Biomolecular analyses reveal the age, sex and species identity of a near-intact Pleistocene bird carcass.

Dussex N, Stanton DWG, Sigeman H, Ericson PGP, Gill J, Fisher DC, Protopopov AV, Herridge VL, Plotnikov V, Hansson B, Dalén L

Commun Biol 3 (1) 84 [2020-02-21; online 2020-02-21]

Ancient remains found in permafrost represent a rare opportunity to study past ecosystems. Here, we present an exceptionally well-preserved ancient bird carcass found in the Siberian permafrost, along with a radiocarbon date and a reconstruction of its complete mitochondrial genome. The carcass was radiocarbon dated to approximately 44-49 ka BP, and was genetically identified as a female horned lark. This is a species that usually inhabits open habitat, such as the steppe environment that existed in Siberia at the time. This near-intact carcass highlights the potential of permafrost remains for evolutionary studies that combine both morphology and ancient nucleic acids.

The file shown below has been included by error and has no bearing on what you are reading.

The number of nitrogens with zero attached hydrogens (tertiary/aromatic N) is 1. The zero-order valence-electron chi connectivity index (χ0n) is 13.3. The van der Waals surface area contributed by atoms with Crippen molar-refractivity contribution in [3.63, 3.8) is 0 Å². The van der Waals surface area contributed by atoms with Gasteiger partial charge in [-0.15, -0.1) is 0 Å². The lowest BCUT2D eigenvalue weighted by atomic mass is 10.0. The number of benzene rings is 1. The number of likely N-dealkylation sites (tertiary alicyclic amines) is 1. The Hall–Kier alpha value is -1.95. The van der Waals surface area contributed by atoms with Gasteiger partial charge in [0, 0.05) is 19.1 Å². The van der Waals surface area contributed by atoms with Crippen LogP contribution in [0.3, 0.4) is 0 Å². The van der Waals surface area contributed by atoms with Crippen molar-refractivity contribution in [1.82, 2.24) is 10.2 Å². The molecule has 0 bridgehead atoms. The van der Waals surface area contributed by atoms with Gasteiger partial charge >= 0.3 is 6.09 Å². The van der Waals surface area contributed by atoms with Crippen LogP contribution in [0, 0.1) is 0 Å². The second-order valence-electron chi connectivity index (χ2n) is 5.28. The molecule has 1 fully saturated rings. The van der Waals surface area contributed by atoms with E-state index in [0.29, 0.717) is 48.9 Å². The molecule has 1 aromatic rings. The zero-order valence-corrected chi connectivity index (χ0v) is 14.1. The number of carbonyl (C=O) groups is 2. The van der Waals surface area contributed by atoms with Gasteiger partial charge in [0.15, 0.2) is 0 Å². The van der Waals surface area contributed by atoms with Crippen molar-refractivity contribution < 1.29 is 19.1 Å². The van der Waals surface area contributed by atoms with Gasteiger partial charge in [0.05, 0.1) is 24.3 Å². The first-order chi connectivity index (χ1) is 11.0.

NGI Stockholm (Genomics Applications) [Service]

NGI Stockholm (Genomics Production) [Service]

National Genomics Infrastructure [Service]

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PubMed 32081985

DOI 10.1038/s42003-020-0806-7

Crossref 10.1038/s42003-020-0806-7


pmc PMC7035339